One-third of federal agents surveyed by a government oversight agency have gotten into turf wars with other federal law enforcement agencies during the course of an investigation during the past five years. Of those who experienced disagreements, 78 percent said those disagreements negatively affected the investigation to some degree, according to a report released Monday by the Government Accountability Office (GAO).
The GAO randomly surveyed 315 field agents who work for the Bureau of Alcohol, Tobacco, Firearms and Explosives (ATF); the Drug Enforcement Administration (DEA); the FBI and U.S. Marshals Service (USMS) — all components of the Justice Department. Those four agencies have overlapping jurisdiction when it comes to drugs, gang violence, firearms, explosives, arson and fugitive apprehension.
According to the GAO survey, 24 percent of the agents who reported negative consequences over agency squabbles said a fugitive wasn’t apprehended because of disagreements. Majorities of those who reported negative consequences said the turf wars resulted in prolonged investigations, low morale, the unnecessary use of resources and the unwillingness of components to work with each other.
Overall, 27 percent of agents said that within the past 5 years they become aware of instances where they did not receive relevant information from another DOJ law enforcement component related to the investigation. But the majority of agents told the GAO that they think they were clear on the roles and responsibilities of their agency.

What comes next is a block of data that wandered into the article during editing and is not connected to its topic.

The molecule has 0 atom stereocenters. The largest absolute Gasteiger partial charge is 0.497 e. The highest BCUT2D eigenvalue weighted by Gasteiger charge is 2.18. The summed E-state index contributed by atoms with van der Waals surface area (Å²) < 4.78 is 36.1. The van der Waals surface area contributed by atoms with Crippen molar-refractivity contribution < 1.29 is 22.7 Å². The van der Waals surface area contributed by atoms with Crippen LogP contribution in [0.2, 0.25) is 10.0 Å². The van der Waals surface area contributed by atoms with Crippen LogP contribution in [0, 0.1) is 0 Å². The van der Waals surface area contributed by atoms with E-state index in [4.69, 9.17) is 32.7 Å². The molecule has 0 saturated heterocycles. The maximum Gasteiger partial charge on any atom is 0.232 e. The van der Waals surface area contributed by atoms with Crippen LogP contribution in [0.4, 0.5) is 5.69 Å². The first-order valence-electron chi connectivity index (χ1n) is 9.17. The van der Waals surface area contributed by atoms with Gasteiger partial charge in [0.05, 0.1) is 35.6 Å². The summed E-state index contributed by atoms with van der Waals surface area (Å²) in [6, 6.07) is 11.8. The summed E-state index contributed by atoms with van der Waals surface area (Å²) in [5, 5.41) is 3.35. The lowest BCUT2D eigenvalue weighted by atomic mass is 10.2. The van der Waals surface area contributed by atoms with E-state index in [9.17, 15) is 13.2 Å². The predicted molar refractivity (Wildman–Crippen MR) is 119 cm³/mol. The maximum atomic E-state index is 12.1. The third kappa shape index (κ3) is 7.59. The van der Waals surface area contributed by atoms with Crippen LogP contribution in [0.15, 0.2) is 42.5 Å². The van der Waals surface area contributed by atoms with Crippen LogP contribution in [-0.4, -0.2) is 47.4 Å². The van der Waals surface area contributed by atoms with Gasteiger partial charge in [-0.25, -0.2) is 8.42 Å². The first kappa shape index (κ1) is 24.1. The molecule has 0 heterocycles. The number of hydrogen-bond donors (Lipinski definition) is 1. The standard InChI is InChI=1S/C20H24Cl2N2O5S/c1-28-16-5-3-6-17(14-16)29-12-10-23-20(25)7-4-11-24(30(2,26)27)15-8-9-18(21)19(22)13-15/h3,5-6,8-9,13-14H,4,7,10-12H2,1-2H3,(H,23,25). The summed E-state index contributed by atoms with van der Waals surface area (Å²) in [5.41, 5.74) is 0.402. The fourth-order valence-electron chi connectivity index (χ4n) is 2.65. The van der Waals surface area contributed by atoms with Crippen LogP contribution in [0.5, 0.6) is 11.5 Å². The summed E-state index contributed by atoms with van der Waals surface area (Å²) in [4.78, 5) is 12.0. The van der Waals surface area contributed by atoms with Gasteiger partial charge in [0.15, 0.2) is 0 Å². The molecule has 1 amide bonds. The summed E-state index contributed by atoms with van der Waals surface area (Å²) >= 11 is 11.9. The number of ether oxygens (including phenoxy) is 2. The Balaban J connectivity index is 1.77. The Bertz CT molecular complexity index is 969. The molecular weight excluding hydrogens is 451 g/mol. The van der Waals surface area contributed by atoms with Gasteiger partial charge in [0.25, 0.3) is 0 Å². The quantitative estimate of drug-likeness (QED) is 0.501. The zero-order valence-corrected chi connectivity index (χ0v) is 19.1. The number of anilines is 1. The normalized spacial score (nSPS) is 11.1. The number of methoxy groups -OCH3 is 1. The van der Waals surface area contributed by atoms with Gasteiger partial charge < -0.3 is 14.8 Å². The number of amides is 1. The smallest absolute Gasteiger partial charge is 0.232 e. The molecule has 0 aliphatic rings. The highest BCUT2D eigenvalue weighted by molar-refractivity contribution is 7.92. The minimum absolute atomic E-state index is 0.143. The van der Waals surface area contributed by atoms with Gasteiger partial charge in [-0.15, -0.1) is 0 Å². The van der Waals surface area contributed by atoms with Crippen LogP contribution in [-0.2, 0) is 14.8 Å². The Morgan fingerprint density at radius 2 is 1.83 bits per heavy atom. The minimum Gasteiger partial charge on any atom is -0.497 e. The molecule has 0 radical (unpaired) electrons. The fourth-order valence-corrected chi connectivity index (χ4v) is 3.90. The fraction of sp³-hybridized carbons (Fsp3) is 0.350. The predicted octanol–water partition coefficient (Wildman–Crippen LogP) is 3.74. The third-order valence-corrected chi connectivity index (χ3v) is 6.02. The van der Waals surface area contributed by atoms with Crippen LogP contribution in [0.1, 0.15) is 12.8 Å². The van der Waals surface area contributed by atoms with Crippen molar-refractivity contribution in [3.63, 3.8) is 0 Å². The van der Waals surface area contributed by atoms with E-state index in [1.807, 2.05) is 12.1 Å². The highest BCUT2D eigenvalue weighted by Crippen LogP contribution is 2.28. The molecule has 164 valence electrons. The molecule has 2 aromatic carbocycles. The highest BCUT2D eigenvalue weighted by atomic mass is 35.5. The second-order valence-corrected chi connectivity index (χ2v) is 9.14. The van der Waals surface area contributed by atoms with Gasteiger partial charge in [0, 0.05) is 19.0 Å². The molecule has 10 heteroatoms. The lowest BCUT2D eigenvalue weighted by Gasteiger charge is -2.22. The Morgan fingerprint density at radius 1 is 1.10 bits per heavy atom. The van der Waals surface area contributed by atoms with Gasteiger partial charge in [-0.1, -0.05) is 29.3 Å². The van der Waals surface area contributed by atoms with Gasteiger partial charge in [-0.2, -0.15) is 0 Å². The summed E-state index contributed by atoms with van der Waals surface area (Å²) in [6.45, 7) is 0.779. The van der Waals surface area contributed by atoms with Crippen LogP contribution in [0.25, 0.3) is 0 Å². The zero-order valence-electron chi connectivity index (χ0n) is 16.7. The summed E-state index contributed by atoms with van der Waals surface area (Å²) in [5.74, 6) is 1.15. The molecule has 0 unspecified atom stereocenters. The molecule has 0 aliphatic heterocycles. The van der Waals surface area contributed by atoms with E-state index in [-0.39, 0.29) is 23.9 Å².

As TPM reported in August, a top DOJ official ordered the ATF and FBI to end squabbles at the scenes of explosives incidents, where both agencies share jurisdiction. In response to the latest report, Assistant Attorney General for Administration Lee Loftus wrote to the GAO that new explosives protocol “provides clear guidance to the ATF and FBI on how to better coordinate and has already resulted in unprecedented cooperation between the two components.”
But the report still found that just 45 percent of FBI agents surveyed were “very clear” on the bureau’s role in explosives investigations. DOJ’s Loftus said the GAO “could have better highlighted the department’s ongoing efforts to enhance working relationships among the law enforcement components as well as the ongoing and significant collaboration between the components that presently exists.”
The new GAO recommended that DOJ “assess options to better identify and diagnose disagreements in the field and take action to limit the negative impacts from disagreements over jurisdictional overlap for some criminal investigations.”